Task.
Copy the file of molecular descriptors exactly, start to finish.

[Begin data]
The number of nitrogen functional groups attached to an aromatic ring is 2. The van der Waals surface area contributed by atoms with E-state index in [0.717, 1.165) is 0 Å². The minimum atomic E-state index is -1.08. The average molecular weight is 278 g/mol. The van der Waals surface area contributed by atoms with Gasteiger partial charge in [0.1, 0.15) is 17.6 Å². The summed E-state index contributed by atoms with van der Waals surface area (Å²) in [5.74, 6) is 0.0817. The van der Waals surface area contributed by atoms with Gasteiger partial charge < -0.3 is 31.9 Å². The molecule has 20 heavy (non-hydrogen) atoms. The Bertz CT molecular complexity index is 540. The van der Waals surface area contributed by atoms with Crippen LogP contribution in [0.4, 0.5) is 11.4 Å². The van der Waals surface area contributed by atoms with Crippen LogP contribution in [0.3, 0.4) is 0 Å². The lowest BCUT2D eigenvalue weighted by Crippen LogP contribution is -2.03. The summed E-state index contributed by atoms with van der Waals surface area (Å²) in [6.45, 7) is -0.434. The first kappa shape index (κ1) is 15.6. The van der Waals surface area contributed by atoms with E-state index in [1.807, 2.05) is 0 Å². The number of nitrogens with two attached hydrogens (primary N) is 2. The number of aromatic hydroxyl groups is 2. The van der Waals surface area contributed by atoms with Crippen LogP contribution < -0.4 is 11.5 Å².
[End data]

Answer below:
The number of nitrogen functional groups attached to an aromatic ring is 2. The van der Waals surface area contributed by atoms with E-state index in [0.717, 1.165) is 0 Å². The minimum atomic E-state index is -1.08. The average molecular weight is 278 g/mol. The van der Waals surface area contributed by atoms with Gasteiger partial charge in [0.1, 0.15) is 17.6 Å². The summed E-state index contributed by atoms with van der Waals surface area (Å²) in [5.74, 6) is 0.0817. The van der Waals surface area contributed by atoms with Gasteiger partial charge < -0.3 is 31.9 Å². The molecule has 20 heavy (non-hydrogen) atoms. The Bertz CT molecular complexity index is 540. The van der Waals surface area contributed by atoms with Crippen LogP contribution in [0.4, 0.5) is 11.4 Å². The van der Waals surface area contributed by atoms with Crippen LogP contribution in [0.3, 0.4) is 0 Å². The lowest BCUT2D eigenvalue weighted by Crippen LogP contribution is -2.03. The summed E-state index contributed by atoms with van der Waals surface area (Å²) in [6.45, 7) is -0.434. The first kappa shape index (κ1) is 15.6. The van der Waals surface area contributed by atoms with E-state index in [1.807, 2.05) is 0 Å². The number of nitrogens with two attached hydrogens (primary N) is 2. The number of aromatic hydroxyl groups is 2. The van der Waals surface area contributed by atoms with Crippen LogP contribution < -0.4 is 11.5 Å².